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Torrential tropical rains, political instability and epic shock-absorber-snapping potholes. Those are just a few of the obstacles that lay in the path of the Racing Green Endurance (RGE) crew as they battled to drive their unique Radical SRZero (SR0) the 16,000 mile length of the Pan American Highway. And after 140 days, including 70 days of actual driving, they have successfully completed the Alaska-to-Argentina expedition, becoming the first to do so with a battery-powered vehicle. After takin

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British racecar builder Radical Sportscars recently produced its 1,000th production racer and, at about the same time, showed off a new prototype it is calling the SRZero. The SRZero was prepared by team from Imperial College London starting from a Radical SR8 chassis. The team has installed 56 kilowatt-hours worth of lithium ion batteries and a pair 200 horsepower electric motors driving the rear wheels. We first heard about the car last November.

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Battery bodywork prototype material – Click above to watch video after the jump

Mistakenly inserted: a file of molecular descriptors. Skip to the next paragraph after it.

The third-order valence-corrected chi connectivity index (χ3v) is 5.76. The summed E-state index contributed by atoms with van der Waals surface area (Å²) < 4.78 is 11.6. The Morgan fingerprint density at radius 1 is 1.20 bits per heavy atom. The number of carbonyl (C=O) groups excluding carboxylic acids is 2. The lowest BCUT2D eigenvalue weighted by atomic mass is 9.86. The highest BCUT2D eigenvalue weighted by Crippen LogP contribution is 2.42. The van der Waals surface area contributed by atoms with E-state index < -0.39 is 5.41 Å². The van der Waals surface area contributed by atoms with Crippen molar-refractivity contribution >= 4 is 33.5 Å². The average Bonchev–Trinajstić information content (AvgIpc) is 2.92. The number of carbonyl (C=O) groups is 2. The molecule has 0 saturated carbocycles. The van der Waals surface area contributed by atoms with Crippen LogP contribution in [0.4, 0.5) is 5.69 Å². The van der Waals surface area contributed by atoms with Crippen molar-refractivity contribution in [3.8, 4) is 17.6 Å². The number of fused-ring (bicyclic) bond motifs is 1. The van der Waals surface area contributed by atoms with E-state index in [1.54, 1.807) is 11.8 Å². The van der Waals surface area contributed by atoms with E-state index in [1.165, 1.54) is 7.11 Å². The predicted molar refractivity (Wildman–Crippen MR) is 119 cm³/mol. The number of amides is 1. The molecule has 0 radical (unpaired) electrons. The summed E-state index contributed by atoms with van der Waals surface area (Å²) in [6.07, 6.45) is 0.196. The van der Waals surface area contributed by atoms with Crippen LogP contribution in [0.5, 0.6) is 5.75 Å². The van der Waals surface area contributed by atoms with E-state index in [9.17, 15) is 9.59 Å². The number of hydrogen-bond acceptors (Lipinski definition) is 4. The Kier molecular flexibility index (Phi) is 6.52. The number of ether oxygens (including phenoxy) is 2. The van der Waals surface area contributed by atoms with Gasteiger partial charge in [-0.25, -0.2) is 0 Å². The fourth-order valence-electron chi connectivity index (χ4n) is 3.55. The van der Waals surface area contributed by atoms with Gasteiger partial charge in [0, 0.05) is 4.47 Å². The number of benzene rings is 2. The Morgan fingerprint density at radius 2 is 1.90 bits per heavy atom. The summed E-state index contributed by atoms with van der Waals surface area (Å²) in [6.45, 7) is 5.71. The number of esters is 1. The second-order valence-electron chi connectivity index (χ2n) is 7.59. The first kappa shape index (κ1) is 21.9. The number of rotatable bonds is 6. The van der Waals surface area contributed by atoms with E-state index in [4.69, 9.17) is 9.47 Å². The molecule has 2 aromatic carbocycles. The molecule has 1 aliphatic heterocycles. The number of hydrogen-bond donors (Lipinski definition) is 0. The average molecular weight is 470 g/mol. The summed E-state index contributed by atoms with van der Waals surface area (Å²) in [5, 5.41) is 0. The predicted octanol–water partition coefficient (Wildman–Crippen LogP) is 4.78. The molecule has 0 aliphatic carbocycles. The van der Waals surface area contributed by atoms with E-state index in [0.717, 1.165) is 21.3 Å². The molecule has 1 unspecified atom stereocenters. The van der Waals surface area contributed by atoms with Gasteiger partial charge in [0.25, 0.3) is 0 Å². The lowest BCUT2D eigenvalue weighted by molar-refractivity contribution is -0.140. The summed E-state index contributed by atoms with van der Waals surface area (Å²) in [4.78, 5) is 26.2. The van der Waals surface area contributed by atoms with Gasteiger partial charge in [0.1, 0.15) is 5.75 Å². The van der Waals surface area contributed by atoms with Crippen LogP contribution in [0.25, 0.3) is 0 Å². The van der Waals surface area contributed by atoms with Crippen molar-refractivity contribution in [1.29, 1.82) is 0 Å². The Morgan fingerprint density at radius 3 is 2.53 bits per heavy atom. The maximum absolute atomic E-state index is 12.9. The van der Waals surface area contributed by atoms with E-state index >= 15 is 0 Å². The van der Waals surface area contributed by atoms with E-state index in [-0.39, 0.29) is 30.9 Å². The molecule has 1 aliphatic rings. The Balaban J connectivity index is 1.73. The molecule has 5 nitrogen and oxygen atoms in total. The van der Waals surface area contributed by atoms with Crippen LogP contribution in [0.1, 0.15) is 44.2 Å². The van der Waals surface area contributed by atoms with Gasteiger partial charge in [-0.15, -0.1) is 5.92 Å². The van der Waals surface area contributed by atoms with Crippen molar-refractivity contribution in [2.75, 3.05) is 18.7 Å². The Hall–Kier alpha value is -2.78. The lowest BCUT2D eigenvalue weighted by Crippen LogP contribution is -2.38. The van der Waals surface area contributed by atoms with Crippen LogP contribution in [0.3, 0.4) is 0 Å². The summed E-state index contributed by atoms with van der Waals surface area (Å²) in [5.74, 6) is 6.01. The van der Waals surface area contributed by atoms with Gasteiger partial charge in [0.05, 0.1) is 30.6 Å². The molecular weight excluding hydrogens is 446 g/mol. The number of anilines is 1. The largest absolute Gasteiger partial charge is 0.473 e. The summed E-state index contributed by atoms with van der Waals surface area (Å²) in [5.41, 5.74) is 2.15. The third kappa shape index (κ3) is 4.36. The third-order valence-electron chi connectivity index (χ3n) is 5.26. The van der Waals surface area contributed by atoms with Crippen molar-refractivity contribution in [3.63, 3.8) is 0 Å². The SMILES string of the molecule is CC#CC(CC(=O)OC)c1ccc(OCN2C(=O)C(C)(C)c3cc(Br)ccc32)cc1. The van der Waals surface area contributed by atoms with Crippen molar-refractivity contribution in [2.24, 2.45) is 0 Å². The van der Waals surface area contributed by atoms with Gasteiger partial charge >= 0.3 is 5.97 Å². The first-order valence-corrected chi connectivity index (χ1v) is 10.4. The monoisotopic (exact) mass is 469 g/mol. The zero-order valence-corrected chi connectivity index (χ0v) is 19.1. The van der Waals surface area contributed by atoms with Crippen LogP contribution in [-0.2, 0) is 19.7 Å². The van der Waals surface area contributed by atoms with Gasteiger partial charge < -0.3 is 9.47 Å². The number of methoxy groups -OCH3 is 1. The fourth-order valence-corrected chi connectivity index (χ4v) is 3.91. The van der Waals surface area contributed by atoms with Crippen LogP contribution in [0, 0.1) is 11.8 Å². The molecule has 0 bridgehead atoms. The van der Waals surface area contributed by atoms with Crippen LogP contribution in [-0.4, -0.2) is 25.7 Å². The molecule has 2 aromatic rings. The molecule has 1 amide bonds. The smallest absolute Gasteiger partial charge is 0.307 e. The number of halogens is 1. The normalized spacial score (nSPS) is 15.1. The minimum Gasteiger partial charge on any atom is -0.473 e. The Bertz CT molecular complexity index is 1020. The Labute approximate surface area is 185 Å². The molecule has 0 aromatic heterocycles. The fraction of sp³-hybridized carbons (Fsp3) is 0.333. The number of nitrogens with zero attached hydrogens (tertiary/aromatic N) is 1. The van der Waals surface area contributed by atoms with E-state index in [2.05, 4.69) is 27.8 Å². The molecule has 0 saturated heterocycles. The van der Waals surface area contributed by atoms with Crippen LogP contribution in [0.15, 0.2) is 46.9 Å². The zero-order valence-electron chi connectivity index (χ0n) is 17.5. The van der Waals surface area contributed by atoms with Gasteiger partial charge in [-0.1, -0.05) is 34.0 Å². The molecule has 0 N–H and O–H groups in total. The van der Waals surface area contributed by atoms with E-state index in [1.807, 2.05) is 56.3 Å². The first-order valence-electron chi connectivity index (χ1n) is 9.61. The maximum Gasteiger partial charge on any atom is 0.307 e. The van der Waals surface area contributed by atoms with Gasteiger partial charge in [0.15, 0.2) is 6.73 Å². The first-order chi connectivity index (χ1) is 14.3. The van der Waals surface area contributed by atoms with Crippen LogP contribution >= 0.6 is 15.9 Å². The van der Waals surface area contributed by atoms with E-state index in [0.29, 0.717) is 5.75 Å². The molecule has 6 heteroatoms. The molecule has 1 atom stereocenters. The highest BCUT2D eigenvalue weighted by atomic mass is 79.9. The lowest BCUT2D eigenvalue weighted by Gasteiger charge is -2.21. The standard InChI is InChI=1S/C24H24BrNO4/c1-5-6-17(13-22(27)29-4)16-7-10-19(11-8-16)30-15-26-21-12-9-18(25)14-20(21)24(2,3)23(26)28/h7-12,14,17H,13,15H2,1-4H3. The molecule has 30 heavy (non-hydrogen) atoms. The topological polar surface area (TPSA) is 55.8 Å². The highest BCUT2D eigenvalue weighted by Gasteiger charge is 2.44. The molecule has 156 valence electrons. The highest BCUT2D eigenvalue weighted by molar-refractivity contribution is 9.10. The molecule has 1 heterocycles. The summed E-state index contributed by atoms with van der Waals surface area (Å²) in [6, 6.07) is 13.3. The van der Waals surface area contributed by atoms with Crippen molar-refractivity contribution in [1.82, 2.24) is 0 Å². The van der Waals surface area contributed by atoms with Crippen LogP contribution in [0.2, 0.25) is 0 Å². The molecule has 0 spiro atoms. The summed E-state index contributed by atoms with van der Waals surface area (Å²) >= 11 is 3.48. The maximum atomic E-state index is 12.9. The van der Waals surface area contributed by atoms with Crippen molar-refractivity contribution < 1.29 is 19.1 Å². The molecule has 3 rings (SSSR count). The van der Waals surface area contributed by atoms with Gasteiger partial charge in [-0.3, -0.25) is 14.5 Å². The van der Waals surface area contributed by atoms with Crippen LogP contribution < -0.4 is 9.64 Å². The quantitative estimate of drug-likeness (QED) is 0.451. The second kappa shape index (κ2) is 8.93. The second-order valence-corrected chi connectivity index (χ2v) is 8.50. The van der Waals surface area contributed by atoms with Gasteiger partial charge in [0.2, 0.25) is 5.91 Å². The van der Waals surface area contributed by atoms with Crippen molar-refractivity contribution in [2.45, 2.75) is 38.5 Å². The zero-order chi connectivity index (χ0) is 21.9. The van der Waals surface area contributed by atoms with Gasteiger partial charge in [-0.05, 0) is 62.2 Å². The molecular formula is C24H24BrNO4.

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How fast can a battery-powered car travel the entire 16,000+ mile length of the Pan-American highway? We don't really know but it looks like we're going to find out. The Racing Green Endurance team, hailing from Imperial College London, are putting together an all-electric version of the Radical SR8 (now an SR0) to demonstrate to the world the possibilities of this powertrain. What better backdrop for such a spectacle than the world's longest highway? Ok, there is that Zero Emission Race around

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Imperial College London has picked up $8.4 million in funding from the Engineering and Physical Sciences Research Council (EPSRC) to work on cost effective means of generating hydrogen from solar power. The school will be investigating both biological and chemical process that are driven by energy from the sun over the next five years. One of the keys to making hydrogen a truly environmentally friendly energy source is to power the generation without using existing fuel sources like nuclear or c

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The engineering and business schools at Imperial College London in England are cooperating a program called EnVision 2010, that brings together students from two groups to help train them better for the world they will enter after school. Their biggest project within this is called Imperial Hybrid Racing, in which they will design, build, and race a hybrid electric fuel cell race car. That part of the program sounds much like the student design competitions run by the Society of Automotive Engin

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